As for the food bank being able to occupy part of the building sooner, Foran explained that there are occupancy issues. 

"The building is not actually occupy-able at this point," he said. "We have to work through the quick renovation and understand through Building and Fire (departments) how we can be permitted to occupy that one area."

He added, "Everything's possible. I can't offer a timeline until we look at it harder."

Coun. Sandhu asked what type of revenue would be expected from the building. 

Foran said this would be part of the business case. He noted the 2020 operating cost of the Georgina community hub was $675K, and their goal was to achieve two thirds cost recovery - similar to BWG's goal for its own Leisure Centre.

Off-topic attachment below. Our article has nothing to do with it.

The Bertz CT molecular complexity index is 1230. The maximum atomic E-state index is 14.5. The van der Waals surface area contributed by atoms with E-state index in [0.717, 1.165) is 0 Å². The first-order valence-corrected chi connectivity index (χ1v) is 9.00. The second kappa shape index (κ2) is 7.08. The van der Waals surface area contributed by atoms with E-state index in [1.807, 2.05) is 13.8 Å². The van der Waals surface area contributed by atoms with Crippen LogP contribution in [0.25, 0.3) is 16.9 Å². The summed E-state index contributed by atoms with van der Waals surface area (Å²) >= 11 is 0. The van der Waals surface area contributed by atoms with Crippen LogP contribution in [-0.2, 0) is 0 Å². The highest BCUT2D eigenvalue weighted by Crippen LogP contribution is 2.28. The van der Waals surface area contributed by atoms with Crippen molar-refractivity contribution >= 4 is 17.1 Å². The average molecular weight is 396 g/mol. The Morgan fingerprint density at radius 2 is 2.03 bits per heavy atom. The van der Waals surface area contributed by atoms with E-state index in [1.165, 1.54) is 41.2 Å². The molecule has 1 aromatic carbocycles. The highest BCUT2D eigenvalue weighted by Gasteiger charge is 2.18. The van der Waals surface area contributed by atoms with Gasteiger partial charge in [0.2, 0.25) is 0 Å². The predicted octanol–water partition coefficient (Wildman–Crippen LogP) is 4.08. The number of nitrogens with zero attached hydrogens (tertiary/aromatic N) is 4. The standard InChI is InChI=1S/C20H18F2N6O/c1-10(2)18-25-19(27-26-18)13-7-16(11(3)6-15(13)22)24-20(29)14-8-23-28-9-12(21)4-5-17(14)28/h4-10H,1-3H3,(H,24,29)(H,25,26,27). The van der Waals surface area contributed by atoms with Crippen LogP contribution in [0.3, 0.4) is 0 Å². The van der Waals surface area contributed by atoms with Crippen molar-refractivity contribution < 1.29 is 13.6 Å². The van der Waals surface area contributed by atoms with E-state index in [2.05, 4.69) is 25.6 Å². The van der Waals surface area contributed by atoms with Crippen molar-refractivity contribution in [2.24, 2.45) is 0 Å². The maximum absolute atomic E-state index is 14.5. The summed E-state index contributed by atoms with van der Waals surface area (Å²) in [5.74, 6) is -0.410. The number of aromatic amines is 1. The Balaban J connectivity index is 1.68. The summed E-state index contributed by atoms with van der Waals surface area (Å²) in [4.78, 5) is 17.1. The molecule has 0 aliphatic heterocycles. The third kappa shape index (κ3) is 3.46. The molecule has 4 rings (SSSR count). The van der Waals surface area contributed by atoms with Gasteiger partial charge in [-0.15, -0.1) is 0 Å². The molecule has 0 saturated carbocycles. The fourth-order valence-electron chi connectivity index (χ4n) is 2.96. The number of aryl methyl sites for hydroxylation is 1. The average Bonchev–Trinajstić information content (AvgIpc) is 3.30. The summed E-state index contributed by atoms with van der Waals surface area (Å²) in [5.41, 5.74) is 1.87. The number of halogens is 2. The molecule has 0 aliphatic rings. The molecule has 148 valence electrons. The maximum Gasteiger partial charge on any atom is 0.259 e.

"It's an aggressive goal to make, but we've done well in condensing our programming," he said of the Leisure Centre, recommending that Council use the same business model for the new Bradford Community hub. "That's ultimately going to be council's decision." 

Council voted unanimously in favour of Design Option 1, directing staff to develop a Business Plan that incorporates capital and operating costs, a leasing strategy, and a construction timeline. 

To view the designs, click here.

Natasha Philpott

About the Author: Natasha Philpott

Natasha is BradfordToday's Community Editor. She graduated from the Media Studies program at The University of Guelph-Humber. She lives in Bradford with her husband, two boys and two cats